Friday, February 12, 2016

Corbett's job approval numbers sink to new low

At the midway point of his second year in office, the numbers aren't looking good for Gov. Corbett.

Corbett's job approval numbers sink to new low


At the midway point of his second year in office, the numbers aren't looking good for Gov. Corbett.

A new poll released today by Franklin & Marshall College finds the governor's job approval rating dipping below 30 percent for the first time. At the same time his disapproval rating increased by 10 percentage points.

Poll director Terry Madonna attributes the drop to Corbett's cuts to human services, higher ed and basic education.

"He recommends cuts to popular programs and when the legislature restore it and he agrees he doesn't embrace the restorations," said Madonna. "Add to that they didn't provide rationale for cuts to begin with. He wasn't selling agenda and this is the legacy of the budget."

Fewer than a third (28 percent) of voters think Corbett is doing a good or excellent job while almost two thirds (66 percent) say he is doing a fair (40 percent) or poor (26 percent) job, according to the poll released today. 

In a similar poll in June a total of 38 percent of Pennsylvania voters rated Corbett's job performance at good or excellent  and 54 percent rated it fair or poor.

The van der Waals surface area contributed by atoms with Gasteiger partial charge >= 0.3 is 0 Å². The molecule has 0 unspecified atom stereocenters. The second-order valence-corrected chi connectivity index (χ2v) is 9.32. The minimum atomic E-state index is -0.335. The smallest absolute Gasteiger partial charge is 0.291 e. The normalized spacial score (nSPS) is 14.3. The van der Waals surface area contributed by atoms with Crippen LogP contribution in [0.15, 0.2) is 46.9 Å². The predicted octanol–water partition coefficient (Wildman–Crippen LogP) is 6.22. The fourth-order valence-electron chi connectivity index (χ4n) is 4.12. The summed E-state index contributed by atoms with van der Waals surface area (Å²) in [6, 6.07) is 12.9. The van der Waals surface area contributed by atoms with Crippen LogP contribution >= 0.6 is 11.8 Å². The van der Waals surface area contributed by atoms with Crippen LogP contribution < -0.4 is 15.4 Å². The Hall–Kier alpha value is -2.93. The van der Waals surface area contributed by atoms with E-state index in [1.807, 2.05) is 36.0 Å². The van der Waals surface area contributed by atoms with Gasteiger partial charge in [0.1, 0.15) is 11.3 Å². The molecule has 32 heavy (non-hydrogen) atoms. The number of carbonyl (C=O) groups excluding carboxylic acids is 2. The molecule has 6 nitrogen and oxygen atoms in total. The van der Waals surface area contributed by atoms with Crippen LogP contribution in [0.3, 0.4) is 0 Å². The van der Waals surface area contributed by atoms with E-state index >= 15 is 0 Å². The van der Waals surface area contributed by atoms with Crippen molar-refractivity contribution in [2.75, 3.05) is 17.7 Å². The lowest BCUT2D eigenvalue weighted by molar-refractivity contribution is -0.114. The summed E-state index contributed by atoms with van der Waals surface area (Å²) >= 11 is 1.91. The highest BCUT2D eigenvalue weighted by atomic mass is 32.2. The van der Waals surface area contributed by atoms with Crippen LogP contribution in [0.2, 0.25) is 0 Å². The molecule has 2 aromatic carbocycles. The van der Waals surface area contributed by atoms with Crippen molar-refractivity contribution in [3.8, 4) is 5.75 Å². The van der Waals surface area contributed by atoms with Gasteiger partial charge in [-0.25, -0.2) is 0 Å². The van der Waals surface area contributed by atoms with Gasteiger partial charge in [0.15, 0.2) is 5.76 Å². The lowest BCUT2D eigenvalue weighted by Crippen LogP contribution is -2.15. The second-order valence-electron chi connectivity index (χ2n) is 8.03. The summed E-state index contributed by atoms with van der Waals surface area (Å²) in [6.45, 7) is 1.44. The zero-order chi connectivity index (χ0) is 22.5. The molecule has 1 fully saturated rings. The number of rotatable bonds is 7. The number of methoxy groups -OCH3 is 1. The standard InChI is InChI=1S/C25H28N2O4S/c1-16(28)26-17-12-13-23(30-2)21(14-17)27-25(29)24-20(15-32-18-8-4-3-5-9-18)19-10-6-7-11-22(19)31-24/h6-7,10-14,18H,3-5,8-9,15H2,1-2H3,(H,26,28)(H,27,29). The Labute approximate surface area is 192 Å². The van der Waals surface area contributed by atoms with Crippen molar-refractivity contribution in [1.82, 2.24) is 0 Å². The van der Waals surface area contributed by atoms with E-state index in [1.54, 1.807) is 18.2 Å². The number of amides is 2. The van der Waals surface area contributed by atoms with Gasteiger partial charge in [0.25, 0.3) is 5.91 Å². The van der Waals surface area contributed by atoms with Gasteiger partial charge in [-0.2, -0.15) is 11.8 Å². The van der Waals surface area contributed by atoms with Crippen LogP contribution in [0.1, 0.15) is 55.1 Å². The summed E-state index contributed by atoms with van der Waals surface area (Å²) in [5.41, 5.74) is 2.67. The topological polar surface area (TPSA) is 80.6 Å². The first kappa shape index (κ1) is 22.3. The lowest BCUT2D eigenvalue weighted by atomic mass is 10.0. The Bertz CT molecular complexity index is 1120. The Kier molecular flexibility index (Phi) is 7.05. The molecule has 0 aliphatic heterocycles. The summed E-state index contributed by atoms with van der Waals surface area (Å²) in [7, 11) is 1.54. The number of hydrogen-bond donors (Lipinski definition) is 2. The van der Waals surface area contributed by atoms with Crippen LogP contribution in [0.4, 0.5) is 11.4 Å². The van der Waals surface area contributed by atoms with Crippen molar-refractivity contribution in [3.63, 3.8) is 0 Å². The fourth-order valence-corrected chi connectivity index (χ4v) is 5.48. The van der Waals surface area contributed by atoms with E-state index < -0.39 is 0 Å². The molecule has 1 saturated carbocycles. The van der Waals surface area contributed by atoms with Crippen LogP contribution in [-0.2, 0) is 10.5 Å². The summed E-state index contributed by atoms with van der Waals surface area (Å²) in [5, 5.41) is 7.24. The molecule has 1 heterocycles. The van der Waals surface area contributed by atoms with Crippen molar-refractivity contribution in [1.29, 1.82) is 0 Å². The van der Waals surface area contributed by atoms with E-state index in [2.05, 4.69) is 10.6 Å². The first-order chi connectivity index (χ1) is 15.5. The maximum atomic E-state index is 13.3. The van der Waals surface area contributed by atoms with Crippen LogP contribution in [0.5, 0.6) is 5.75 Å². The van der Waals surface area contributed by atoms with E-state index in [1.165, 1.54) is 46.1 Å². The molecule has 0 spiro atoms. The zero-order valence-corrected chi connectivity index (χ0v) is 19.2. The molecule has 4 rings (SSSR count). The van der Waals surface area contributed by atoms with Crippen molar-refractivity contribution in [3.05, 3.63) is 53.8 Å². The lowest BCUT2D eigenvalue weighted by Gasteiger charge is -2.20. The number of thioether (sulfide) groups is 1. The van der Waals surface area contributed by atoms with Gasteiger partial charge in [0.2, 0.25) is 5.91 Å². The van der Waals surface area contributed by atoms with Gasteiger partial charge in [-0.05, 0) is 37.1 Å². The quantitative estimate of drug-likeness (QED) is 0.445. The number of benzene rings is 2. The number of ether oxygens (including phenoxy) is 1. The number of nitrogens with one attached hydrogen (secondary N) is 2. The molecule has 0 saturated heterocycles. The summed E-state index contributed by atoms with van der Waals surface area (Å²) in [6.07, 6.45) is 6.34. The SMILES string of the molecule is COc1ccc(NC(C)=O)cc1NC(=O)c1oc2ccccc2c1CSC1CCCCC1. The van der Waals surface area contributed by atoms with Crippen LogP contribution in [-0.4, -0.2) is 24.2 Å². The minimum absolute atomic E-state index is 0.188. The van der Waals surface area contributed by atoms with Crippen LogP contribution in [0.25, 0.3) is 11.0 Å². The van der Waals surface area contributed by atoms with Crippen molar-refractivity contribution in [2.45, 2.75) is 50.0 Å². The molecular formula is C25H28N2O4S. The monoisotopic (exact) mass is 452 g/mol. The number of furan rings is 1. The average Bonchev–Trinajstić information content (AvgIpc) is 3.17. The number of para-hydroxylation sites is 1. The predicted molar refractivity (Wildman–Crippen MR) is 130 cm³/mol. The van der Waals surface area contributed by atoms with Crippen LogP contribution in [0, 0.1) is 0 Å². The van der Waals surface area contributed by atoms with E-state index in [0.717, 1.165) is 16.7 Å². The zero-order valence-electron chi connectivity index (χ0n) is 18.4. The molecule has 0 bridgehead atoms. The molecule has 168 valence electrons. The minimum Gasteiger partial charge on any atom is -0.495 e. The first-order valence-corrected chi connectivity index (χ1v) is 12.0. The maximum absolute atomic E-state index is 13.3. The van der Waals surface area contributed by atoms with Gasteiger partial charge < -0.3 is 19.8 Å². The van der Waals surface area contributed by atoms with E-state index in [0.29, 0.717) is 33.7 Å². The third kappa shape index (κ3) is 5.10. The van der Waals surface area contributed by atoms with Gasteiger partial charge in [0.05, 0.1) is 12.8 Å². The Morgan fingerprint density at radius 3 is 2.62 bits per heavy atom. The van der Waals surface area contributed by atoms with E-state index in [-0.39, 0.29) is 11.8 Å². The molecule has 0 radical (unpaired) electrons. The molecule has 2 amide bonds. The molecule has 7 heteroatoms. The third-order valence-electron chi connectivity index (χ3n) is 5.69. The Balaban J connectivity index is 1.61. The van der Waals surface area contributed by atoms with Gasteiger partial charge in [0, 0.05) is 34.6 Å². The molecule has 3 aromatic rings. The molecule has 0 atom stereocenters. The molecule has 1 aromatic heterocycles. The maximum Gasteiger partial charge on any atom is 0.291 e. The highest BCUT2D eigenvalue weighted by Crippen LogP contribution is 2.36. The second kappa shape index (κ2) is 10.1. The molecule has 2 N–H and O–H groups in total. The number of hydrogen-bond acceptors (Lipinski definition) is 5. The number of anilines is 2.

With election 2014 just around the corner - in political time - does this signal a tough road ahead for Corbett should he choose to run again?

Not necessarily, says Madonna. Virtually every other governor in recent memory, except Dick Thornburgh in the 1980s, suffered from mid-term voter blues and that didn't affect their ability to win a second term, he said.

"Corbett's reelection prospects are directly tied to two things: the health of overall economy and the fiscal condition of state," said Madonna. "Instead of talking about cuts, he can talk about other things and that markedly improves chances for reelection and his job performance."

Madonna said the challenge ahead also depends on whether the Democrats can find a big league candidate to put up against him.

And so far, though lots of names have been tossed around - among them U.S. Sen. Bob Casey and state Treasurer Rob McCord - no solid candidates have emerged.

The same poll found President Obama leading Mitt Romney, 44% to 38% with 15% undecided and Sen. Casey leading GOP challenger Tom Smith, 35% to 23% with 39% undecided 

The poll of 681 Pennsylvania voters was conducted by the Center for Opinion Research at Franklin & Marshall College from August 7 to August 12 and has a margin-of-error rate of plus or minus 3.8 percent.




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Commonwealth Confidential gives you regularly updated coverage of the state legislature, the governor and the workings of the state bureaucracy. It is written by Angela Couloumbis in the Inquirer's Harrisburg bureau, based in the statehouse, and by the newspaper's far-flung campaign reporters.

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